The Music of Halacha: A Well Constructed Life – Part Two
We have been focusing on the first mention of ‘Building’ in the Bible; the formation of Eve. The Sages take us back even earlier when they teach: The construction – Binyan – of this material world began with the emanation of Chesed – Life Force, as in the verse, “The world is built on Chesed.” (Psalms 89:3)
We can actually go back even earlier in time: Rabbi Abahu taught that, “God created many worlds only to destroy them again.” (Bereishit Rabbah) The world He actually created was the one that corresponded most to His Will. Rabbi Abahu referred to the careful evaluation of all possible consequences of undertaking certain steps as Binyan – Building. (Shelah HaKodesh, Bereishit)
When one foresees that certain steps one takes would eventually have negative consequences and one desists from proceeding with such steps, Rabbi Abahu calls it Harisa or Soteir (The following of the 39 Melachot) – destruction.
We find these concepts in practical form in the laws of Binyan and Soteir on Shabbat:
It is prohibited to lay bricks or to arrange rocks to border a lawn or garden on Shabbat, because the person is setting a structure. (Rashi, Shabbat 102b) Maimonides (Laws of Shabbat 10:18) disagrees and lists this under Makeh B’Patish – the Final Hammer Blow.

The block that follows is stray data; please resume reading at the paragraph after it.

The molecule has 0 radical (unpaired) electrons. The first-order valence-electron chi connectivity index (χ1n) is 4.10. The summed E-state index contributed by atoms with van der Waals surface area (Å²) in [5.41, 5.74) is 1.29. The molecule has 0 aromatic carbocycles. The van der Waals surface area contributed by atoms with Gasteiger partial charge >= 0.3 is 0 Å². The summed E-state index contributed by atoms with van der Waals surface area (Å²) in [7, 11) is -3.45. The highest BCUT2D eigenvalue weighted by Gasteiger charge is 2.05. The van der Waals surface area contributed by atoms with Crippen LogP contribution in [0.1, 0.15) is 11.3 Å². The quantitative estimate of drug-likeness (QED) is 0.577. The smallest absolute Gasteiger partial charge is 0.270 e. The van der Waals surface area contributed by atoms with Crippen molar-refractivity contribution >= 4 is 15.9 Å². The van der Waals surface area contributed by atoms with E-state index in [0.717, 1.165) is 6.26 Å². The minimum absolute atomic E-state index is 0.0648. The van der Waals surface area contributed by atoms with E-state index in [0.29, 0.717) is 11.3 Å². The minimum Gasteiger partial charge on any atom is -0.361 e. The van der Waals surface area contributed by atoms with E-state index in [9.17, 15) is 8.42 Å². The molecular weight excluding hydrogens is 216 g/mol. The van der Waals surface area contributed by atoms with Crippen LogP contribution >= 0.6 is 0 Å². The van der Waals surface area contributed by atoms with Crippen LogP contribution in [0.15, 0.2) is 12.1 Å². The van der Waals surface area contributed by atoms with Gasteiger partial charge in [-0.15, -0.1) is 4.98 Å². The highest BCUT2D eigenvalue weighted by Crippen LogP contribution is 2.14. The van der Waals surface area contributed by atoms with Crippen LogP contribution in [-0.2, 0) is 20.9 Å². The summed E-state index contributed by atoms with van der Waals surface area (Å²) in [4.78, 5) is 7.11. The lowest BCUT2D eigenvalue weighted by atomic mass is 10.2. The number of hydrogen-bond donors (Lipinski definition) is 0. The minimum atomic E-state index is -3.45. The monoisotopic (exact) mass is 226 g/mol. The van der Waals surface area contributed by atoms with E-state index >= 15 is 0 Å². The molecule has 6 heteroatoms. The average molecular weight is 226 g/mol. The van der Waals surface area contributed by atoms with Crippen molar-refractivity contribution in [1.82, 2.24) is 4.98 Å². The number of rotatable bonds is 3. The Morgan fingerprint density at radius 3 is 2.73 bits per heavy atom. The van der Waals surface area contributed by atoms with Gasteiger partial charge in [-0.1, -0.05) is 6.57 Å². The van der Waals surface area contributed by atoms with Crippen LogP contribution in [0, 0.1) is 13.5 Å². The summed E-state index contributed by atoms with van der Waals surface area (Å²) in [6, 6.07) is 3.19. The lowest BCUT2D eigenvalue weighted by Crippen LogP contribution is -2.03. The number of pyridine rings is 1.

It is also considered Boneh to put down decorative landscaping materials such as marble chips or pine nuggets. It is even considered Boneh to kick a single stone that came out of its place to return it to its landscaped area. People who have a special play area for their children should make sure not to kick wooden chips back into place on Shabbat.
A person may not break up a ring of stones in his garden, even with his feet, in order to rearrange them on Shabbat. That would be considered Soteir – Demolishing in order to build.
One may not nullify the use of a vessel on Shabbat – Mivateil kli mei’heichano: One cannot place a bowl near a dripping oil lamp or Menorah to catch the drops of oil because the bowl will become Muktza.